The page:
Even at an inauguration, where people expect to hear the grandiose, it takes a lot of brass for the mayor of Baltimore to stand before the crowd and state as her goal a city population that grows — specifically, and relatively modestly, by 10,000 more families over the next decade. It takes courage to say these things because such an ideal runs counter to the cynical, jaded "hell hole" view of the city held by many, including many of those who live here and who conduct business here.
At a dinner the other night in an old Baltimore club, an attorney seemed to find hilarious the juvenile sarcasm that 10,000 new families would need "Kevlar vests and bulletproof glass" before moving into Charm City.
Ha! Such a witty and original perspective!
Of course, when he finished chortling, I could have asked the fellow if he lived in the city or had his law practice here. I could have asked if he'd had a personal experience with violent crime. I could have asked if he'd noted any of the recent gains in the Baltimore Police Department's efforts to reduce violent crime, or if he'd read that the city could finish 2011 with one of its lowest homicide totals in recent memory.
And I could have thrown in some recent good news about fourth-grade math scores in the city schools.
But I decided to enjoy my bisque.
Such things — Police Commissioner Fred Bealefeld's efforts, and the efforts of the Baltimore schools CEO Andrés Alonso — do not seem to matter to people who opt for the grim view that things have been going downhill here since '68, and there's no sign of the slide stopping. The city's problems provide essential daily content for suburban pundits, AM talk shows and club-basement bloggers; in that world, sarcasm, ridicule and absolute scorn for city life pass for enlightening public discourse.
There are also numerous people who, having no interest in the nuts-and-bolts reality of a city struggling toward the future, prefer the fictionalized and exploitative version of apocalyptic Baltimore. It's far more entertaining than listening to Fred Bealefeld describe his department's successes in arresting "bad guys with guns" or hearing Andrés Alonso go on about the fourth-grade math scores.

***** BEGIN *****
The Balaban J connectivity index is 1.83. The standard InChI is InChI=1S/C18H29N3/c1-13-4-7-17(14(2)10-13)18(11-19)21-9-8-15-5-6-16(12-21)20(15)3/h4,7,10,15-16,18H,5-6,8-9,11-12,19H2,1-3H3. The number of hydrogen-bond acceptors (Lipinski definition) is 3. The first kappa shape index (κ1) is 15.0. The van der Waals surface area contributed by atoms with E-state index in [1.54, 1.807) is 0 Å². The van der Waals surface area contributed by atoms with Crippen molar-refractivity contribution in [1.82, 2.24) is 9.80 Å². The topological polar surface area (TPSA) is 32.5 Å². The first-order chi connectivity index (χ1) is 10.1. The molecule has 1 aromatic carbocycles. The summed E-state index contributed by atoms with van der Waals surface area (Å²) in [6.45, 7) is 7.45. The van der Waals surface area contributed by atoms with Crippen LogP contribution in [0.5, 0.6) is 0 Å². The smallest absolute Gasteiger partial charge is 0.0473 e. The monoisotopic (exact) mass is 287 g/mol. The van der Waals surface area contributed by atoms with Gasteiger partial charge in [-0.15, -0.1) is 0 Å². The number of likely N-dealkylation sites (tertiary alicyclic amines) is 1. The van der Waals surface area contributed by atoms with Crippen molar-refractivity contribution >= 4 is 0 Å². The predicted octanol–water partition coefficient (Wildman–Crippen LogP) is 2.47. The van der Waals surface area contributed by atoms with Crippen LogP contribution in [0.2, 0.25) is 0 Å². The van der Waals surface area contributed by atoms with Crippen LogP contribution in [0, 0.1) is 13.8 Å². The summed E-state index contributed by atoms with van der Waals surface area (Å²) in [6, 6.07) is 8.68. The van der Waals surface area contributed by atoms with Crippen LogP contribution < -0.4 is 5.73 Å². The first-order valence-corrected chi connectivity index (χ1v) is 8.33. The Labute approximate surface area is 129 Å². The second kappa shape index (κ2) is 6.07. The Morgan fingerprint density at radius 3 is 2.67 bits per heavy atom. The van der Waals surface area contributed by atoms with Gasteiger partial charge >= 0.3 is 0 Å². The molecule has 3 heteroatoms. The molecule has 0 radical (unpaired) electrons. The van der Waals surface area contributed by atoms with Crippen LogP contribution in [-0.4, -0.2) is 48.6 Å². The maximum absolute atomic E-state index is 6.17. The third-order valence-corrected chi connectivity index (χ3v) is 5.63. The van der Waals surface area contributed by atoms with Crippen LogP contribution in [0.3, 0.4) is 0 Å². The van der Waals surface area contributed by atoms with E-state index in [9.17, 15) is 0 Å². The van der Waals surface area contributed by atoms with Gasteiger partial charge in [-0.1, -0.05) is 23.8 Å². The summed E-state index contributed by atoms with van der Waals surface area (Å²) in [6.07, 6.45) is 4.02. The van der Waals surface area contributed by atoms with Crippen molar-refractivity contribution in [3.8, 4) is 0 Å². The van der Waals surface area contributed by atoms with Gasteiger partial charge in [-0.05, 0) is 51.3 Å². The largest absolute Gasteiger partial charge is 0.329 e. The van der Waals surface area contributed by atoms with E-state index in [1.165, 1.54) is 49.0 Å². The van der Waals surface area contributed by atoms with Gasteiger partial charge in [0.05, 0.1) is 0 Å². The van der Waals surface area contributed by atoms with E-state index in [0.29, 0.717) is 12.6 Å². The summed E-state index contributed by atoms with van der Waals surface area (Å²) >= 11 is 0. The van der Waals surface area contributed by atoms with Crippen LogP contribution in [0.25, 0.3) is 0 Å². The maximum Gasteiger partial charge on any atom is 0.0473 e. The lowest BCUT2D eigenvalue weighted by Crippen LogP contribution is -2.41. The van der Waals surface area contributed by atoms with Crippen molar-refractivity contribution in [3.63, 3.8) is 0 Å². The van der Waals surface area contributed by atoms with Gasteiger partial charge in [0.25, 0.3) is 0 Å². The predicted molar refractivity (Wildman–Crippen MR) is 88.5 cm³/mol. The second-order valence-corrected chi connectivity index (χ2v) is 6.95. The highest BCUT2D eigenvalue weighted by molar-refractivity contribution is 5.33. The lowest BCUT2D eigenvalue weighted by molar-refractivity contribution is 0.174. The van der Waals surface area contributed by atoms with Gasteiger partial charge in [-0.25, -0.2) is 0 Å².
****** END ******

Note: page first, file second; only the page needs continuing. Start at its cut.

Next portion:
So when Mayor Stephanie Rawlings-Blake said the other day that she'd like to see 10,000 more families here by 2021, there was predictable derisive laughter and sarcasm.
But for those of us who have stuck around through the years, or those who have moved here recently for college or career, the mayor of 2011-2015 said exactly what needed to be said.
Baltimore needs a mayor who thinks bigger and better, not one who manages for smaller and worse.
We do not need a mayor who shrugs and says, "Oh well, what can you do? The city is in decline. Didn't you see, 'The Wire'?"
This was an important moment for Stephanie Rawlings-Blake.
There's a tendency to see her as a balance-sheet manager, a mayor who's good at math and little else, a cool-hearted woman lacking big vision. Part of that is personality and demeanor; part of it is a matter of being mayor in one of the nation's worst economies ever.
Tuesday's inauguration provided her with an opportunity to state her ambitions, even as the long tentacles of the Great Recession stretch around City Hall and keep ambitions in check.
"Our number-one goal in the next 10 years," she said, "must be to grow Baltimore — strengthen our neighborhoods, create new jobs, and attract new people. That means we must do something that is counter-intuitive: grow our city at the very same time that the economy is forcing us to reduce the expense of government."
If people hear a progressive mayor express such ambitions — maintain essential services, make government more efficient — while cops keep attacking crime and the schools keep improving, then the mayor might meet her goal. Baltimore finally could hit that tipping point we've all been waiting for. It's where the outlook shifts from grim to bright, and a new generation of Baltimoreans (urban professionals, entrepreneurs, graduates of the Alonso schools) take charge and take pride. No more Kevlar jokes.
I hope Stephanie Rawlings-Blake keeps up all this big-and-bigger talk. It's the only way to go.
Dan Rodricks' column appears Tuesdays, Thursdays and Sundays. He is the host of Midday on WYPR-FM. His email is firstname.lastname@example.org.